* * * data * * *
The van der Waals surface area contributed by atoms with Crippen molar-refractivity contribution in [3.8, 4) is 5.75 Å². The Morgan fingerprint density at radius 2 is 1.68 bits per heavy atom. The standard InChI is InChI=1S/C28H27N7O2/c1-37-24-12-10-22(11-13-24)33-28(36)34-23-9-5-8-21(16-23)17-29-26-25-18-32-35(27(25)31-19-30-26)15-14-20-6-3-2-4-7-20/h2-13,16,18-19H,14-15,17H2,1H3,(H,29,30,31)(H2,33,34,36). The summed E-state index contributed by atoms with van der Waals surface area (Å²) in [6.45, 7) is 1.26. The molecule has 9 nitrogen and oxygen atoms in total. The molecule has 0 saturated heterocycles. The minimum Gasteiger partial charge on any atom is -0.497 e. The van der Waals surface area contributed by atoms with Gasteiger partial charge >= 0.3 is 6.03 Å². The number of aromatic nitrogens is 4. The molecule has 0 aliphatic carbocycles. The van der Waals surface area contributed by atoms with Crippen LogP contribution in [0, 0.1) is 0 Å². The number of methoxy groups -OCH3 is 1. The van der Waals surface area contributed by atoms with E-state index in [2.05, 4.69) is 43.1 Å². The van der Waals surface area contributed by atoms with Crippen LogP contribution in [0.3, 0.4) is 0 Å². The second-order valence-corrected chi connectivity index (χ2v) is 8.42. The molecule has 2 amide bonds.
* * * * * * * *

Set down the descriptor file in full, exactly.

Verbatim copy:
The van der Waals surface area contributed by atoms with Crippen molar-refractivity contribution in [3.8, 4) is 5.75 Å². The Morgan fingerprint density at radius 2 is 1.68 bits per heavy atom. The standard InChI is InChI=1S/C28H27N7O2/c1-37-24-12-10-22(11-13-24)33-28(36)34-23-9-5-8-21(16-23)17-29-26-25-18-32-35(27(25)31-19-30-26)15-14-20-6-3-2-4-7-20/h2-13,16,18-19H,14-15,17H2,1H3,(H,29,30,31)(H2,33,34,36). The summed E-state index contributed by atoms with van der Waals surface area (Å²) in [6.45, 7) is 1.26. The molecule has 9 nitrogen and oxygen atoms in total. The molecule has 0 saturated heterocycles. The minimum Gasteiger partial charge on any atom is -0.497 e. The van der Waals surface area contributed by atoms with Gasteiger partial charge >= 0.3 is 6.03 Å². The number of aromatic nitrogens is 4. The molecule has 0 aliphatic carbocycles. The van der Waals surface area contributed by atoms with Crippen LogP contribution in [0, 0.1) is 0 Å². The number of methoxy groups -OCH3 is 1. The van der Waals surface area contributed by atoms with E-state index in [2.05, 4.69) is 43.1 Å². The van der Waals surface area contributed by atoms with Crippen LogP contribution in [0.3, 0.4) is 0 Å². The second-order valence-corrected chi connectivity index (χ2v) is 8.42. The molecule has 2 amide bonds.